Is BattleTech a Post-Apocalyptic Universe?

Not this Apocalypse!

As I invested my 130th hour of play into the recently released Fallout 4, I turned off the game for a few days, vowing to rejoin society.  I re-emerged into the light-scorched winter landscape of my New England residence.  As I saw the trees outside, denuded by weather, and mirrored in them the signs of post-apocalyptic ruin in the Fallout universe, I turned to BattleTech and began to wonder if it was a post-apocalyptic universe.

Obviously, the ultimate view on whether or not this universe counts as post-apocalyptic is up to you as a reader, gamer, and enjoyer of it.  But it strikes me as an interesting question to explore.  As someone who began playing in the 3025 era, the flavor certainly has a post-devastation feel.  There are multiple events in the universe that have some of the auspices of post-apocalyptic fun.  The Amaris and Secession Wars devastated the great Star League, and rent and destroyed numerous planets and areas.

The Boom! (Courtesy of Swordguy from B-Tech forums)

The Boom! (Courtesy of Swordguy from B-Tech forums)

Certainly some planets would argue that this was very apocalyptic.  Take Bryant.  During the Star League, the various Storm Inhibitors installed around it were able to turn the planet into a livable one.  And then they were destroyed and the planet became unlivable everywhere save for the polar regions, leaving vast wastes and ruins everywhere.  Sounds like an apocalypse to me.

And the feel of the early game has that as well.  BattleMechs are a lot more valuable than soldiers or their pilots.  They are artifacts and relics of wars past, and are more precious than anything. But as we flesh out the era with later novels, sourcebooks, and more, it seems like the “loss of civilization” seems a bit dramatic.  From high tech weapons that survived to numerous factories that still made ‘Mechs, the era was more rife with Star League era technology than initially reported.

That’s nothing new.  The supposedly Sphere Rending Event of the Jihad only resulted in the destruction of a relatively insignificant 15 worlds. Compared to how huge the Inner Sphere and Near Periphery are, that’s not a lot.  Many states have just one or two planets, at most, taken out.  Again, the supposedly devastating events of the era aren’t always matched.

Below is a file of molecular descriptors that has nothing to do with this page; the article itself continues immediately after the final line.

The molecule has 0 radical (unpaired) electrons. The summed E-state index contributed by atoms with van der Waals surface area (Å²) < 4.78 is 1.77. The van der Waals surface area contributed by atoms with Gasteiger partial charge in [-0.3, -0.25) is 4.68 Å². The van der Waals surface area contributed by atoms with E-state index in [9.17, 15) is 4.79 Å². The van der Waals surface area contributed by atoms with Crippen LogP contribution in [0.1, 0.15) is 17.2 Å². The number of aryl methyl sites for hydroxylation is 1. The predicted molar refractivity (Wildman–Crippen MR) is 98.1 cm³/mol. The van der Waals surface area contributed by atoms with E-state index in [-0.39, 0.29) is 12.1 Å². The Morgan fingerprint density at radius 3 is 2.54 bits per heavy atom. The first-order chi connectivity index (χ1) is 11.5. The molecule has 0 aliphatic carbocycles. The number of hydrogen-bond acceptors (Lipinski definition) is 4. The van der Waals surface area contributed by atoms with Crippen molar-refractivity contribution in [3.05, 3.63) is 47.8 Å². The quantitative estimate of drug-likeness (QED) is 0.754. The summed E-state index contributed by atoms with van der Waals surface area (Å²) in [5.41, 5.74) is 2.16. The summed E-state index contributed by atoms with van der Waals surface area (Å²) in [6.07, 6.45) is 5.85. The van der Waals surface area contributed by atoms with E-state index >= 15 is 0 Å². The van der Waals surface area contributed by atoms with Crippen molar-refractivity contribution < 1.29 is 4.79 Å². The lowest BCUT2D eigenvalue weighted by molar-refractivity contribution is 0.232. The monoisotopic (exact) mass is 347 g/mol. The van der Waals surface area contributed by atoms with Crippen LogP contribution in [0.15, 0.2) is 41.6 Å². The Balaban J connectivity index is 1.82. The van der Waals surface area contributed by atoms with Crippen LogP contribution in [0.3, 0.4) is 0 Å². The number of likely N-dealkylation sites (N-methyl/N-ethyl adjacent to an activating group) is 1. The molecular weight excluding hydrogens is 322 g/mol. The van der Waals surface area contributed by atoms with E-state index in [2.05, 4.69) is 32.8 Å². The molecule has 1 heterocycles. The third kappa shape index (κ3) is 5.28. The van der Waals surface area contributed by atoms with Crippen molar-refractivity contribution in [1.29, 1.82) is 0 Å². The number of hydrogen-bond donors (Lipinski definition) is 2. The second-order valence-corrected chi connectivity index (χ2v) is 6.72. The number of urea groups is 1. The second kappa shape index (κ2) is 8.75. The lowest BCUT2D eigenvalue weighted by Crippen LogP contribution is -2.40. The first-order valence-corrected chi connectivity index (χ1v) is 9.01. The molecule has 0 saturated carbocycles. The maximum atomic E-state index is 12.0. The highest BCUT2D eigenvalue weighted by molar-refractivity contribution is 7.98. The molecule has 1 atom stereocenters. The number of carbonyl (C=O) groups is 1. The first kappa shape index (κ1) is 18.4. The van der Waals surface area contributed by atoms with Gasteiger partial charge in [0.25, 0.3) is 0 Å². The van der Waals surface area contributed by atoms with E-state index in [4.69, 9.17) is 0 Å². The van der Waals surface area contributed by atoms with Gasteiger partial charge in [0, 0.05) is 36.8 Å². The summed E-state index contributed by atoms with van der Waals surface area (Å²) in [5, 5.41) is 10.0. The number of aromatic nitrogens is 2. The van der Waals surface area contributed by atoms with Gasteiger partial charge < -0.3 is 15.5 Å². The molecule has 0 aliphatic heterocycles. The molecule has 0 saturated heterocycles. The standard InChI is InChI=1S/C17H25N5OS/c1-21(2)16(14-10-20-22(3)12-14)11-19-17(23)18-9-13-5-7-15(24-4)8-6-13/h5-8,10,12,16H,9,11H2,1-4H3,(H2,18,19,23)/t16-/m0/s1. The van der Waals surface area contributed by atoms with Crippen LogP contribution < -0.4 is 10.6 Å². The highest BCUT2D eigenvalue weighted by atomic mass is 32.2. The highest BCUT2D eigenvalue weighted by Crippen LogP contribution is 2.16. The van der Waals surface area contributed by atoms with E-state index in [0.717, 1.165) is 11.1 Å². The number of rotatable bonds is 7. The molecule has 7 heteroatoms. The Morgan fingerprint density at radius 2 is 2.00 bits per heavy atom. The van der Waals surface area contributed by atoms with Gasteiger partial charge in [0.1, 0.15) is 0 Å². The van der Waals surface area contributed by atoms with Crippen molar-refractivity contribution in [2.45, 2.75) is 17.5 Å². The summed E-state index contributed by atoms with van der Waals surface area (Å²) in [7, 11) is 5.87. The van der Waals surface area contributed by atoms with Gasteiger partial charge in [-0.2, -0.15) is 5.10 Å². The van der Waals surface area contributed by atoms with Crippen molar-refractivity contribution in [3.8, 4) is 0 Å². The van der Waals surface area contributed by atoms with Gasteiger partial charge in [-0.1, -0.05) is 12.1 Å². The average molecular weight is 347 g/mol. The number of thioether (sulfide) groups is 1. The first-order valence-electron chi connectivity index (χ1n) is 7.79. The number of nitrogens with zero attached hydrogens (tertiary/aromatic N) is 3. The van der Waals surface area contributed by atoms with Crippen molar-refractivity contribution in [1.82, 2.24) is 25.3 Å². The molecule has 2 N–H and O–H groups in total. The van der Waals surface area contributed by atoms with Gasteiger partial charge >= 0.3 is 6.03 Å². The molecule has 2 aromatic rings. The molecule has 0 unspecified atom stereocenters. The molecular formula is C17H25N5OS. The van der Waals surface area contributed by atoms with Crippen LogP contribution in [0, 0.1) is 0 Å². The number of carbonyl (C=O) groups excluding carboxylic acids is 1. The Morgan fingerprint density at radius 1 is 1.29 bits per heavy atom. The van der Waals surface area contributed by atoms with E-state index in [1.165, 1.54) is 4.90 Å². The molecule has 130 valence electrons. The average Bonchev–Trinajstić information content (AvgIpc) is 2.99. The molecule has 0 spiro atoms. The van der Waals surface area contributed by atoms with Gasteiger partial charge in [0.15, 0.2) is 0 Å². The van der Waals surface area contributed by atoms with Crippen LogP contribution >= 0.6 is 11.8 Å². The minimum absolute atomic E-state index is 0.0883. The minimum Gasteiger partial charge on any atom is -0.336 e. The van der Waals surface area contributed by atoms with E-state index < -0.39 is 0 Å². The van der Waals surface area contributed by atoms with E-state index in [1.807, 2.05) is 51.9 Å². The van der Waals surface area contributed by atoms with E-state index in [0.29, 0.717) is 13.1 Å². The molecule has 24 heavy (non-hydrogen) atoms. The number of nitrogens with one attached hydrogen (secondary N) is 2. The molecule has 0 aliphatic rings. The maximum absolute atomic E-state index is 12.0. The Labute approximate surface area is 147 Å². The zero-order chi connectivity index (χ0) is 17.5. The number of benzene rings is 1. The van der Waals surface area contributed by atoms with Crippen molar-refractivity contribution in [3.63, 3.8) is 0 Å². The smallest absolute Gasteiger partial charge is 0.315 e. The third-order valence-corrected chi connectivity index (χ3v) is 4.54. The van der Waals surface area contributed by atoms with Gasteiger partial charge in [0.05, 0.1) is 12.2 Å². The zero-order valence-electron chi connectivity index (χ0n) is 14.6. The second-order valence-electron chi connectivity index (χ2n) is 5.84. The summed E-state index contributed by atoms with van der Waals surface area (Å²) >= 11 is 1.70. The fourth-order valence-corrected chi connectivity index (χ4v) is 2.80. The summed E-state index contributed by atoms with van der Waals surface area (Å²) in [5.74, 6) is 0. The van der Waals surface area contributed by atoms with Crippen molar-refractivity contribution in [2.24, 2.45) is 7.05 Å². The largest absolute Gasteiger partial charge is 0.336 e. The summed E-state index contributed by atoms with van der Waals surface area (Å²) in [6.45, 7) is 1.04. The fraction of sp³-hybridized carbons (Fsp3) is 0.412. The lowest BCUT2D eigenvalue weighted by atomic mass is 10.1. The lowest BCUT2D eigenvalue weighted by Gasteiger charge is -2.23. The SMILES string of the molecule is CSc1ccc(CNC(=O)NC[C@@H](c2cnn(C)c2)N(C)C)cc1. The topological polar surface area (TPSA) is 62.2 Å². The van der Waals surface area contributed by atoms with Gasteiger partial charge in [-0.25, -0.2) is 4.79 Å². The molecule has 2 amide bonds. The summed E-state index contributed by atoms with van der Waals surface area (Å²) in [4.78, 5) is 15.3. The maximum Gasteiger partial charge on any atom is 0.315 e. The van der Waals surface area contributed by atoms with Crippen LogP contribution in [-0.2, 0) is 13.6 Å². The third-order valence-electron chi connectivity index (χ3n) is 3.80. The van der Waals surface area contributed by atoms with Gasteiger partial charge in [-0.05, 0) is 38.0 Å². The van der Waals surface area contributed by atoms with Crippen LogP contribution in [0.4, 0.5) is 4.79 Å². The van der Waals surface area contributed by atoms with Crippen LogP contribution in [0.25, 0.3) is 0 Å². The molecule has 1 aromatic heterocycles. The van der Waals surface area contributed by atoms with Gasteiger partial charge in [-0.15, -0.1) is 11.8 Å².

I’m not sure that the fall of the Star League counts though, not  to my mind.  History is rife with fallen Empires, and chasing them.  Europe looked longingly at the fall of Rome quite fondly, and was often trying to replace it for centuries.  But the early Middle Ages of Europe certainly isn’t post-apocalyptic.  And many writers put into their great works concepts of a lost and great nation, from JRR Tolkien’s lost Westernesse and other great nations long since fallen, to the ancient Empire of Atlantis.   We have the Great Cataclysm that changed Krynn forever in the Dragonlance shared universe, and the original trilogy is about restoring the world a few centuries later.   Shoot even many works about King Arthur and his Camelot are penned with an eye towards, “This is once how great things were, and then they fell.”  From the Garden of Eden to Vesuvius, there are a lot of myths, legends, beliefs, stories, and histories that intersect.

Stars Unite!

The Star League’s fall is certainly iconic as a major loss of unity, and the subsequent fall into increasing faction-ization, warfare and technology.  It’s very similar to the Fall of Rome.  And a lot of people later on may look overly warmly on the Star League and what it represented.  But is it truly a post-apocalyptic universe?  Are there any other points along the timeline that you can look at and say that yes, this counts as post-apocalyptic?  (Gray Monday, Jihad, anything else?)